TFM_Summer_Web_Page_47_Image_0004When businesses like Lasang Pinoy Philippine Cuisine, Ono Kai Hawaiian Style and Catering, El Criollo Grill, Dany’s Cambodian Cuisine and Valhalla Grill are in the same location, within the same platform, their presence initiates an excitement to explore the differences between them. We start asking “Why are you passionate about your food? What is the story behind your truck? What made you want to pick up and serve food to the masses in open spaces?” These questions expose a desire to make connections for a more fulfilled and significant human experience in Tallahassee. It is easy for someone to be fed to fulfill their basic human need for food, but when these small businesses seek to educate and create a narrative around food, it then incites us to think differently about what we’re eating. We begin to change our minds about how food is created, where it comes from and its impact on our shared ideas of the arts, cultures and our collective experiences. These food trucks are portable vessels that champion these concepts, and the dishes are the messages that voice the stories behind them. When these businesses convene at our most central and pleasant focal points like Lake Ella, Cascades Park or Railroad Square, they are helping to shape our city and our friends and families within it. They continue to improve upon the way we satisfy our basic needs and in turn, we are able to expand upon plans to develop Tallahassee into a city of its own strong local customs, culture and food histories.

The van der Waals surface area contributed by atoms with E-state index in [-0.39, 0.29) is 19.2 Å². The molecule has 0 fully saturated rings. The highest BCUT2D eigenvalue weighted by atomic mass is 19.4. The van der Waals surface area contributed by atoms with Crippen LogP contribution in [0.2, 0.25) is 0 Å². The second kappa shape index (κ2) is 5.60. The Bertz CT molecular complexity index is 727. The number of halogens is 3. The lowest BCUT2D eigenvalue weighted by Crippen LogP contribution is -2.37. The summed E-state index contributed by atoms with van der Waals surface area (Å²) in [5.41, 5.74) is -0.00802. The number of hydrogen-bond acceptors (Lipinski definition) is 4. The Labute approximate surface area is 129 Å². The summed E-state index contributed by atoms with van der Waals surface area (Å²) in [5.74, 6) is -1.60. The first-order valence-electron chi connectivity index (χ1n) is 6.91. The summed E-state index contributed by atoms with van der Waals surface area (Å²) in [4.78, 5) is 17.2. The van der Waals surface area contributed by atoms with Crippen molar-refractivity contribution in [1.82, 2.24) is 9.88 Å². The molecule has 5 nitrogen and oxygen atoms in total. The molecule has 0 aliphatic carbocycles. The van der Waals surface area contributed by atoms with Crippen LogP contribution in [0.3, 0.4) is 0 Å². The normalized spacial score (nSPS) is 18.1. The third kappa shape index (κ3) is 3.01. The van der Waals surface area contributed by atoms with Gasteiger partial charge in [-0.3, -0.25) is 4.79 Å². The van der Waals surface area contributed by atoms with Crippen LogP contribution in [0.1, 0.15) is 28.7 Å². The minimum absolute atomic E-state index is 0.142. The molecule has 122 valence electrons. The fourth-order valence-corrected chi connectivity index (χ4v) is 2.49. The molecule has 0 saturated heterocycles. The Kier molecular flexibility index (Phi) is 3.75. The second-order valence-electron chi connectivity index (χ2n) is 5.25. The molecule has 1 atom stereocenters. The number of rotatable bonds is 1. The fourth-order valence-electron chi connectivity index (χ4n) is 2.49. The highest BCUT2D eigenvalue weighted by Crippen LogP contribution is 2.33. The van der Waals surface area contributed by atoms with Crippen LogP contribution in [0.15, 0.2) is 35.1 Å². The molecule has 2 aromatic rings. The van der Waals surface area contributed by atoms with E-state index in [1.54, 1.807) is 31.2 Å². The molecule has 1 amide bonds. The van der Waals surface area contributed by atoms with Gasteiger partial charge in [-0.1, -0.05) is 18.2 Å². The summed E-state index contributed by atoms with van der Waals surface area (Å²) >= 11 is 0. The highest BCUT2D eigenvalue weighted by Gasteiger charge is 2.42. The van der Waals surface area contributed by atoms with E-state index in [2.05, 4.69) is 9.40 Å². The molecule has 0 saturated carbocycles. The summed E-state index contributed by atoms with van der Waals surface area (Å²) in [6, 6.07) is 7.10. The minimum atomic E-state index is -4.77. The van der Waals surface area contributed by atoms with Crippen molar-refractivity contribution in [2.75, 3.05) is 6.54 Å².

Brianna Sörne is a Tallahassee native and graduate of Florida State University, whose studies focus on art history, visual landscapes, city structures, and global food, music, and architectural cultures.



Part of the food truck philosophy is their mobile inclination. Here are just a few of the spots around town where you can start.

Wednesdays and Thursdays:

Food Truck Court, 725 S. Brunough Street 11 a.m. to 2 p.m.

Captain Q’s

El Criollo Grill

The Mann’s Doghouse

Food Truck Wednesdays:

Four Oaks Community Church, 11 a.m. to 8 p.m.

Backpacker’s Box

Dany’s Cambodian Cuisine

Donaven’s Road Cookin & The Munchie Bus

El Criollo Grill

Foodz Traveler

Momma P’s Ice Cream

The Cake Shop Bakery

The Mann’s Doghouse

Valhalla Grill

Food Truck Thursday, Every Thursday:

5 to 9 p.m., Lake Ella

Dany’s Cambodian Cuisine

Julio’s Food on the Move

Scott’s Smokehouse

Street Chefs

Taco Truck Juan

Valhalla Grill

First Fridays, Railroad Square Art Park:

First Friday of every month, 5 to 9 p.m.

Big Five Braai

Captain Q’s

Foodz Traveller

Scott’s Smokehouse

Street Chefs

Lake Ella Sunday Brunch:

Sunday 11 a.m. to 1 p.m.

Captain Q’s

Island Pound Hounds

P&G’s Mobile Table

Street Chefs